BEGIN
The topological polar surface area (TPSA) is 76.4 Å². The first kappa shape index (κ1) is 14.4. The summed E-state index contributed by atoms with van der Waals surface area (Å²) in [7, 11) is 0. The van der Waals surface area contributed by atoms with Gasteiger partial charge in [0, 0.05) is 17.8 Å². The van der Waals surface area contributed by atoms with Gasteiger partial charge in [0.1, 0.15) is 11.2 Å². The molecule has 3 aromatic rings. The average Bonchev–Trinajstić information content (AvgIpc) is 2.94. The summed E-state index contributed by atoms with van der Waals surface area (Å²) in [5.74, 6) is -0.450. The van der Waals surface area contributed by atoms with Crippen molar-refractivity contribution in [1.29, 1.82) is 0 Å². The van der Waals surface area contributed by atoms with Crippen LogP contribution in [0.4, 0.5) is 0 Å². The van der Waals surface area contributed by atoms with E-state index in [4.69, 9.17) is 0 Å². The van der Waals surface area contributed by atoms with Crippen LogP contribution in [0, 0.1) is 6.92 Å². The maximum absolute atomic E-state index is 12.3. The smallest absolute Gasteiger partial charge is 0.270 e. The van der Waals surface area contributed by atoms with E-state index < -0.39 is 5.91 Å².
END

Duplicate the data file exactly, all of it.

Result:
The topological polar surface area (TPSA) is 76.4 Å². The first kappa shape index (κ1) is 14.4. The summed E-state index contributed by atoms with van der Waals surface area (Å²) in [7, 11) is 0. The van der Waals surface area contributed by atoms with Gasteiger partial charge in [0, 0.05) is 17.8 Å². The van der Waals surface area contributed by atoms with Gasteiger partial charge in [0.1, 0.15) is 11.2 Å². The molecule has 3 aromatic rings. The average Bonchev–Trinajstić information content (AvgIpc) is 2.94. The summed E-state index contributed by atoms with van der Waals surface area (Å²) in [5.74, 6) is -0.450. The van der Waals surface area contributed by atoms with Crippen molar-refractivity contribution in [1.29, 1.82) is 0 Å². The van der Waals surface area contributed by atoms with Crippen LogP contribution in [0.4, 0.5) is 0 Å². The van der Waals surface area contributed by atoms with E-state index in [4.69, 9.17) is 0 Å². The van der Waals surface area contributed by atoms with Crippen LogP contribution in [0, 0.1) is 6.92 Å². The maximum absolute atomic E-state index is 12.3. The smallest absolute Gasteiger partial charge is 0.270 e. The van der Waals surface area contributed by atoms with E-state index < -0.39 is 5.91 Å².